For seven decades, internal medicine physician Dr. John Winton Deming (M ’44) and his family have been making a profound impact on Tulane University and Tulane University School of Medicine. Now, his family’s tremendous generosity is reaching new heights with a $25 million gift that will transform and strengthen the Department of Medicine’s research enterprise.
The gift is the largest in the School of Medicine’s history.
Bertie Deming Smith, John Deming’s wife of 50 years chose to honor her husband in a way truly befitting the doctor and scholar that he was. “By making this gift, I wanted to pay tribute to John’s deep love for Tulane and his belief in the importance of education,” Deming Smith said. The gift, naming the John W. Deming Department of Medicine, honors an extraordinary physician and civic leader who believed strongly in education and in giving back to his community and to Tulane. John Deming passed away in 1996 at the age of 76.
“Tulane and the School of Medicine would not be where it is today without the exceptional commitment and remarkable foresight of the Deming family. No family has been as significant to the success of the school over the years,” said Tulane President Mike Fitts. “This is a gift that will build our research enterprise and encourage breakthroughs that we can only imagine today. This is a gift with an importance that will radiate well beyond our current boundaries.”
The gift will support research within the Department of Medicine, the largest translational research department in the School of Medicine, said Dr. Lee Hamm, dean and senior vice president of the School of Medicine. The gift will provide critical support to launch the careers of junior investigators while also rewarding established faculty members, Hamm said.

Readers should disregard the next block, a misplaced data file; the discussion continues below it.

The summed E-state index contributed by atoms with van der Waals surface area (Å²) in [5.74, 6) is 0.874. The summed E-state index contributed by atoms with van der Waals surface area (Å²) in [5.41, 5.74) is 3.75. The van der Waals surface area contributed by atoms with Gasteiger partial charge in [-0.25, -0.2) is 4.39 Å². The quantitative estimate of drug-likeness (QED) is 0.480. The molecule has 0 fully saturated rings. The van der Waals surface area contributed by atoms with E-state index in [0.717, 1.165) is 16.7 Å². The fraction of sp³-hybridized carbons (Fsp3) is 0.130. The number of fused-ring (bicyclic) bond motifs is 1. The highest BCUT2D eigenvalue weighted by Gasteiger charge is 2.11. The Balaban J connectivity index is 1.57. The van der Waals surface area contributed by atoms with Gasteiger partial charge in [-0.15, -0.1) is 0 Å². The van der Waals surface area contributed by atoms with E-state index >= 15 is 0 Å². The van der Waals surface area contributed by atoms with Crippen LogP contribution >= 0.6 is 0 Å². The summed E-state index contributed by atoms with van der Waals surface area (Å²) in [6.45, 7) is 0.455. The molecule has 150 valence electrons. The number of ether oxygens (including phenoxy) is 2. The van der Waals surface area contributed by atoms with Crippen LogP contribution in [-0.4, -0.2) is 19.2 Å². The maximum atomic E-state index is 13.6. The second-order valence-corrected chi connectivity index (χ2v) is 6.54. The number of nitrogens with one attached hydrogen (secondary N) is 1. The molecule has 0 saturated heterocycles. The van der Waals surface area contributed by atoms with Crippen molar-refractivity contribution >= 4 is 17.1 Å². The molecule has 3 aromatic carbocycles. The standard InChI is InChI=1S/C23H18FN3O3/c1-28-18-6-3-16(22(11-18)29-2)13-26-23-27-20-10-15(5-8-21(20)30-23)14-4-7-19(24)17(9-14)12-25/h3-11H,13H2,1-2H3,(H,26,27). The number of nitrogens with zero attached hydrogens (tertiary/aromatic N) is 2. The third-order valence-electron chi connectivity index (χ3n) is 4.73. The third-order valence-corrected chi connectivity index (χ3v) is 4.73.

“This gift will give us the crucial funding to support the next generation of physician-scientists, working on tomorrow’s health care breakthroughs,” said Hamm. “As federal funding for research diminishes, the support of philanthropic visionaries like the Demings is of greater importance than ever before. Their help is crucial in supporting ongoing research, the most important enterprise of the future.” The Deming’s generosity will fund both clinical and translational research, which allows scientists to transform discoveries made in the laboratory into effective treatments, ultimately improving the health of patients.
John Deming enjoyed a deep connection to Tulane. An only child from the small town of Evergreen, Alabama, Deming attended Auburn University before he enrolled in Tulane School of Medicine. He was smart and driven, graduating first in his class from Tulane. “He always thought his time at Tulane was an important part of the person he became,” said his son, Claiborne P. Deming (A&S ‘76, L ‘79).
After he graduated from medical school, John Deming completed an internship at Charity Hospital in New Orleans, then served as a captain in the Army Medical Corps. He practiced internal medicine in Alexandria, Louisiana from 1950 to 1985 becoming known far and wide as a talented diagnostician with a gentle but effective bedside manner. “If you were sick and wanted to truly understand what was wrong, you wanted to go to John Deming,” said his daughter Catherine Deming Pierson (G ’78, SW ’89), an emeritus member of the Board of Tulane. “He practiced medicine in the days before advanced testing, which meant that he had to use his gift of listening to and connecting with his patients to make a diagnosis.”
Almost immediately when John Deming graduated from Tulane, he joined the ranks of the university’s top supporters, generous with his resources and time. He became a member of the Tulane board of administrators (one of the first members from outside New Orleans), an associate professor of clinical medicine, a charter member of the medical center’s board of governors and a recipient of the university’s distinguished alumnus award.
The continued philanthropy of John and Bertie ties the Deming name with greatness at Tulane and at the School of Medicine. Among the highlights of their philanthropy are Bertie and her siblings’ founding of the Murphy Institute for Political Economy, in honor of their father, Charles Murphy. Through their association with the Murphy Oil Corporation, the Murphy Building was donated to the School of Medicine. The Bertie and John Deming Pavilion at the Tulane University Medical Center, numerous excellence funds for research and three endowed chairs held by some of the most prominent faculty members in the School of Medicine were also part of their legacy of support to Tulane.